Saudi Arabia has plans to involve the private sector under its Vision 2030 reform plan, the energy minister told the World Economic Forum on Thursday.
A target is in place to make private business contribute some 65 percent of the country’s gross domestic product, Minister of Energy, Industry and Mineral Resources Khalid Al-Falih told the Annual Meeting in Davos.
Speaking on a panel entitled “Saudi Arabia’s Path to 2030,” Al-Falih said how some aspects of the “huge,” “audacious” and “ambitious” reform plan will work.
Vision 2030 calls for development of non-oil industries, small and medium enterprises, and a broader investment base. And the private sector and business will be integral to the reforms, Al-Falih said.
“Privatization is going to be key. The future Saudi Arabia is going to be private-sector led,” the minister said.
The diversification of the economy will see Saudi Arabia’s mining industry grow from being worth about $15 billion today “at least to $60 billion … or more,” the minister said.
He also described the “soft factors” that will be important in transforming Saudi Arabia’s economy.
“We are going to turn Saudi Arabia into a softer place, a more pleasant place to live. We are going to strive to make people happy within the Kingdom,” he said.
“We are going to promote tolerance in our society,” Al-Falih said. “Opening more opportunities for women is a centerpiece of Vision 2030.”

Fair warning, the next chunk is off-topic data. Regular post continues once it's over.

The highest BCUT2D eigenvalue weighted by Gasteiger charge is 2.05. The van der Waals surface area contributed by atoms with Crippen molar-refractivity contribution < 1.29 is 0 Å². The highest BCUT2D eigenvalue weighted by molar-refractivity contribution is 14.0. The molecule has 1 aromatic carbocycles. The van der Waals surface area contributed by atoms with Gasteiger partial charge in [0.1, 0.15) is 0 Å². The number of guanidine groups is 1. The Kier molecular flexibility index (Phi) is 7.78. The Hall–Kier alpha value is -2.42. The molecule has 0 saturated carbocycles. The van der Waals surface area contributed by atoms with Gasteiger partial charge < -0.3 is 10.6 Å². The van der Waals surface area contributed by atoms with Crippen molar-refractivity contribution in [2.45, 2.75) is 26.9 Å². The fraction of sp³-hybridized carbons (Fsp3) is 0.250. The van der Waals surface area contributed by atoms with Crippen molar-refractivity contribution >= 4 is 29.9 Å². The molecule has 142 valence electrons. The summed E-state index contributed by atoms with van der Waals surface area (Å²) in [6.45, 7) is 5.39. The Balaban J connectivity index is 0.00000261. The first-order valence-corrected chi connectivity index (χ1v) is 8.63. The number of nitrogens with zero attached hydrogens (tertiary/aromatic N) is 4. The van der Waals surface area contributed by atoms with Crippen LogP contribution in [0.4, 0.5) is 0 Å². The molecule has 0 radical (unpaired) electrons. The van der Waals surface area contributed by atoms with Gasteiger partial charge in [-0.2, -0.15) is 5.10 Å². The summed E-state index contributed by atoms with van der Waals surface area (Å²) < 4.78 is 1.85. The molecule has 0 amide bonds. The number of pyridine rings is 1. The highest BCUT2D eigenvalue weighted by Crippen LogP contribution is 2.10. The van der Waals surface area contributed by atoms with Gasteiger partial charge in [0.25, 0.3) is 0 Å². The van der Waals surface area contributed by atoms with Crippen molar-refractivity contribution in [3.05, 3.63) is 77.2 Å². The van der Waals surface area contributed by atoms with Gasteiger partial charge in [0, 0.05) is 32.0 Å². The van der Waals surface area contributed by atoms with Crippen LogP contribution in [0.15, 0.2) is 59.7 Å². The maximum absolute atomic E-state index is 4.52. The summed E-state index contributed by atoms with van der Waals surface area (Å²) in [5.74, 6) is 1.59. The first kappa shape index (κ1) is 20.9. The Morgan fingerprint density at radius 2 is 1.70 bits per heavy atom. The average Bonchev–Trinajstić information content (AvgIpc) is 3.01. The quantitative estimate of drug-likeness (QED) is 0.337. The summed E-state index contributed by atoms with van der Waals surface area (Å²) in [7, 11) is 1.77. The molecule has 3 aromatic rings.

Mohammed Al-Jadaan, Saudi minister of finance, told the panel how the Kingdom plans to reform its subsidy system.
“Currently there is a lot of misdirected subsidy — people who don’t need subsidy are actually consuming more than those who actually need it,” he said.
But this will change under the new “Citizen Account” program that will be used to distribute allowances, the minister pointed out.
Fellow panel member Minister of Commerce and Investment Majid Al-Qassabi said Vision 2030 is “a proactive plan,” and that the government has a stimulus package for private sector investment.
Laurence D. Fink, chief executive of asset management giant BlackRock, said that he saw great investment opportunities in the Kingdom.
“We believe that the opportunities in the Kingdom can be very large for our investors,” he told the panel in Davos.
Andrew N. Liveris, chief executive of The Dow Chemical Company, said there is an “alignment of the government and private sector” in Saudi Arabia.
Standards of transparency are “accelerating” in the country, Liveris added.
“This is a business-orientated government… transparency is as good as anywhere we operate in, including the US,” he said.
“I think Saudi Arabia is the greatest story never told. And I think we’ve got to tell it.”